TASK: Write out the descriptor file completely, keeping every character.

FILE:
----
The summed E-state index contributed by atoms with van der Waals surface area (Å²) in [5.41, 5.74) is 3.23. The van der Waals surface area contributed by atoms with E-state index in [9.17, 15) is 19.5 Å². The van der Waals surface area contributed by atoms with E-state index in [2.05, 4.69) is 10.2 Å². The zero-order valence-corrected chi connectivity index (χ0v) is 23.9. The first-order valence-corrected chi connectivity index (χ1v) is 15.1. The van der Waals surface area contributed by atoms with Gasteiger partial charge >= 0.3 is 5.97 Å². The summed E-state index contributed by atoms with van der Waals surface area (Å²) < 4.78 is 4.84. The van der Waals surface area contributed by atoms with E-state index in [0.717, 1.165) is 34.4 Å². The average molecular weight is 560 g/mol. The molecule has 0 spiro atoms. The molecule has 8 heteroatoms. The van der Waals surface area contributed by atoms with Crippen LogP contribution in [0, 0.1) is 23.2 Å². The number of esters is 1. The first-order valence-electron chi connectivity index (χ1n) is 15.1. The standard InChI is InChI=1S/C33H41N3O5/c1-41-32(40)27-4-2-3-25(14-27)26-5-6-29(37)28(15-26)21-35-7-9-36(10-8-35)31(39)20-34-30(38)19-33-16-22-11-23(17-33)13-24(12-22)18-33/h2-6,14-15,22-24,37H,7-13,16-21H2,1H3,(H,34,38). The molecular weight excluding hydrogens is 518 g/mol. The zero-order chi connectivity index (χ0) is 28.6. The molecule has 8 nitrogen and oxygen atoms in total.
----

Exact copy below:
The summed E-state index contributed by atoms with van der Waals surface area (Å²) in [5.41, 5.74) is 3.23. The van der Waals surface area contributed by atoms with E-state index in [9.17, 15) is 19.5 Å². The van der Waals surface area contributed by atoms with E-state index in [2.05, 4.69) is 10.2 Å². The zero-order valence-corrected chi connectivity index (χ0v) is 23.9. The first-order valence-corrected chi connectivity index (χ1v) is 15.1. The van der Waals surface area contributed by atoms with Gasteiger partial charge >= 0.3 is 5.97 Å². The summed E-state index contributed by atoms with van der Waals surface area (Å²) < 4.78 is 4.84. The van der Waals surface area contributed by atoms with E-state index in [0.717, 1.165) is 34.4 Å². The average molecular weight is 560 g/mol. The molecule has 0 spiro atoms. The molecule has 8 heteroatoms. The van der Waals surface area contributed by atoms with Crippen LogP contribution in [0, 0.1) is 23.2 Å². The number of esters is 1. The first-order valence-electron chi connectivity index (χ1n) is 15.1. The standard InChI is InChI=1S/C33H41N3O5/c1-41-32(40)27-4-2-3-25(14-27)26-5-6-29(37)28(15-26)21-35-7-9-36(10-8-35)31(39)20-34-30(38)19-33-16-22-11-23(17-33)13-24(12-22)18-33/h2-6,14-15,22-24,37H,7-13,16-21H2,1H3,(H,34,38). The molecular weight excluding hydrogens is 518 g/mol. The zero-order chi connectivity index (χ0) is 28.6. The molecule has 8 nitrogen and oxygen atoms in total.